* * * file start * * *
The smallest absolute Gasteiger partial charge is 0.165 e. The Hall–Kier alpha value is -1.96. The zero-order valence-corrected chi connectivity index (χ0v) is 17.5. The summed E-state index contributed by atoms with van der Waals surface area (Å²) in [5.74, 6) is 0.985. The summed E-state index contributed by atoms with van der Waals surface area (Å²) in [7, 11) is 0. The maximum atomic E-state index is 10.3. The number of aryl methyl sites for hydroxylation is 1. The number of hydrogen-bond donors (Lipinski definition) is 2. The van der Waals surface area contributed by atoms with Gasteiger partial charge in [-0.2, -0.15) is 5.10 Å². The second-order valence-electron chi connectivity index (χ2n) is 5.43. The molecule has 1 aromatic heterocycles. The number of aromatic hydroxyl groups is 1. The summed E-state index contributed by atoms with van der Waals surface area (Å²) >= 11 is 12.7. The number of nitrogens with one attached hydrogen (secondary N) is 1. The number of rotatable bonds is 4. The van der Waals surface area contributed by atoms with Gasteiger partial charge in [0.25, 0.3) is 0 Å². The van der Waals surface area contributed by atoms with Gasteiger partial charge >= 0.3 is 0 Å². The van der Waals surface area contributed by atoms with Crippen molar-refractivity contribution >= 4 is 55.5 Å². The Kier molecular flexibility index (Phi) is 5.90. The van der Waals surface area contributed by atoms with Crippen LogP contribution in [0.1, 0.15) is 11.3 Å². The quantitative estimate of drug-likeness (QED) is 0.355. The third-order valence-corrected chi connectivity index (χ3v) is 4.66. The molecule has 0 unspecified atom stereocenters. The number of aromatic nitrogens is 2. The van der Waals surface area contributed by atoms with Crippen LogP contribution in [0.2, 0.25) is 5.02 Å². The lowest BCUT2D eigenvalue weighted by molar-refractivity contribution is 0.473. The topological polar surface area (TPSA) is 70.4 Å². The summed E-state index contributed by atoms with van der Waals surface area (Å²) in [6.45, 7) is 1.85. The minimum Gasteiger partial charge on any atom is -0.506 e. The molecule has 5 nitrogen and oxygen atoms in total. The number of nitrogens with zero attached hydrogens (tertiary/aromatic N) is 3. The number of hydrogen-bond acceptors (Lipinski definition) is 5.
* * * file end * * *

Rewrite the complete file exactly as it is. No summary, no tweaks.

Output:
The smallest absolute Gasteiger partial charge is 0.165 e. The Hall–Kier alpha value is -1.96. The zero-order valence-corrected chi connectivity index (χ0v) is 17.5. The summed E-state index contributed by atoms with van der Waals surface area (Å²) in [5.74, 6) is 0.985. The summed E-state index contributed by atoms with van der Waals surface area (Å²) in [7, 11) is 0. The maximum atomic E-state index is 10.3. The number of aryl methyl sites for hydroxylation is 1. The number of hydrogen-bond donors (Lipinski definition) is 2. The van der Waals surface area contributed by atoms with Gasteiger partial charge in [-0.2, -0.15) is 5.10 Å². The second-order valence-electron chi connectivity index (χ2n) is 5.43. The molecule has 1 aromatic heterocycles. The number of aromatic hydroxyl groups is 1. The summed E-state index contributed by atoms with van der Waals surface area (Å²) >= 11 is 12.7. The number of nitrogens with one attached hydrogen (secondary N) is 1. The number of rotatable bonds is 4. The van der Waals surface area contributed by atoms with Gasteiger partial charge in [0.25, 0.3) is 0 Å². The van der Waals surface area contributed by atoms with Gasteiger partial charge >= 0.3 is 0 Å². The van der Waals surface area contributed by atoms with Crippen molar-refractivity contribution >= 4 is 55.5 Å². The Kier molecular flexibility index (Phi) is 5.90. The van der Waals surface area contributed by atoms with Crippen LogP contribution in [0.1, 0.15) is 11.3 Å². The quantitative estimate of drug-likeness (QED) is 0.355. The third-order valence-corrected chi connectivity index (χ3v) is 4.66. The molecule has 0 unspecified atom stereocenters. The number of aromatic nitrogens is 2. The van der Waals surface area contributed by atoms with Crippen LogP contribution in [0.2, 0.25) is 5.02 Å². The lowest BCUT2D eigenvalue weighted by molar-refractivity contribution is 0.473. The topological polar surface area (TPSA) is 70.4 Å². The summed E-state index contributed by atoms with van der Waals surface area (Å²) in [6.45, 7) is 1.85. The minimum Gasteiger partial charge on any atom is -0.506 e. The molecule has 5 nitrogen and oxygen atoms in total. The number of nitrogens with zero attached hydrogens (tertiary/aromatic N) is 3. The number of hydrogen-bond acceptors (Lipinski definition) is 5.